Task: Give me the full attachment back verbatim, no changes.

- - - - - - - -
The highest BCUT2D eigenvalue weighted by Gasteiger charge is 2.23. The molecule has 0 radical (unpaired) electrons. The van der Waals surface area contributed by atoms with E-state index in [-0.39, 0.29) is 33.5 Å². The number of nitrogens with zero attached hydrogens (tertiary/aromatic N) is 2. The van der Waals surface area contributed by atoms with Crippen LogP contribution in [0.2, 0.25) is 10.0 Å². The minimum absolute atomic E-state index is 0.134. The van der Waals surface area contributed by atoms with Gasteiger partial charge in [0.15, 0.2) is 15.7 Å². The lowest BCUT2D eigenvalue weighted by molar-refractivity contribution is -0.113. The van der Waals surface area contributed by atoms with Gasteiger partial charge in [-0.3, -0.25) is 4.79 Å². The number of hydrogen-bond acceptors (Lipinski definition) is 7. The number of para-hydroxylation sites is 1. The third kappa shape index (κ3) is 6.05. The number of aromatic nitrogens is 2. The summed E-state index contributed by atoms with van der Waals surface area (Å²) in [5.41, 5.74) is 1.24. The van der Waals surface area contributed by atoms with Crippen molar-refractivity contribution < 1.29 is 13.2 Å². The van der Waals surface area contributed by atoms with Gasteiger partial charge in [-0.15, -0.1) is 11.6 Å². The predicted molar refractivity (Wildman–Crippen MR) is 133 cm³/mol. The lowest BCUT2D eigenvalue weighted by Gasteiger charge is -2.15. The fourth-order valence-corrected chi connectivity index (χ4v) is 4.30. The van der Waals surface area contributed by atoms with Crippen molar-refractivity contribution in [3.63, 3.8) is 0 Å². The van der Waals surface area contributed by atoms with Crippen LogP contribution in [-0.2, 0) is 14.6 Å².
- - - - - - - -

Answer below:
The highest BCUT2D eigenvalue weighted by Gasteiger charge is 2.23. The molecule has 0 radical (unpaired) electrons. The van der Waals surface area contributed by atoms with E-state index in [-0.39, 0.29) is 33.5 Å². The number of nitrogens with zero attached hydrogens (tertiary/aromatic N) is 2. The van der Waals surface area contributed by atoms with Crippen LogP contribution in [0.2, 0.25) is 10.0 Å². The minimum absolute atomic E-state index is 0.134. The van der Waals surface area contributed by atoms with Gasteiger partial charge in [0.15, 0.2) is 15.7 Å². The lowest BCUT2D eigenvalue weighted by molar-refractivity contribution is -0.113. The van der Waals surface area contributed by atoms with Gasteiger partial charge in [-0.3, -0.25) is 4.79 Å². The number of hydrogen-bond acceptors (Lipinski definition) is 7. The number of para-hydroxylation sites is 1. The third kappa shape index (κ3) is 6.05. The number of aromatic nitrogens is 2. The summed E-state index contributed by atoms with van der Waals surface area (Å²) in [5.41, 5.74) is 1.24. The van der Waals surface area contributed by atoms with Crippen molar-refractivity contribution < 1.29 is 13.2 Å². The van der Waals surface area contributed by atoms with Gasteiger partial charge in [-0.15, -0.1) is 11.6 Å². The predicted molar refractivity (Wildman–Crippen MR) is 133 cm³/mol. The lowest BCUT2D eigenvalue weighted by Gasteiger charge is -2.15. The fourth-order valence-corrected chi connectivity index (χ4v) is 4.30. The van der Waals surface area contributed by atoms with Crippen molar-refractivity contribution in [3.63, 3.8) is 0 Å². The van der Waals surface area contributed by atoms with Crippen LogP contribution in [-0.2, 0) is 14.6 Å².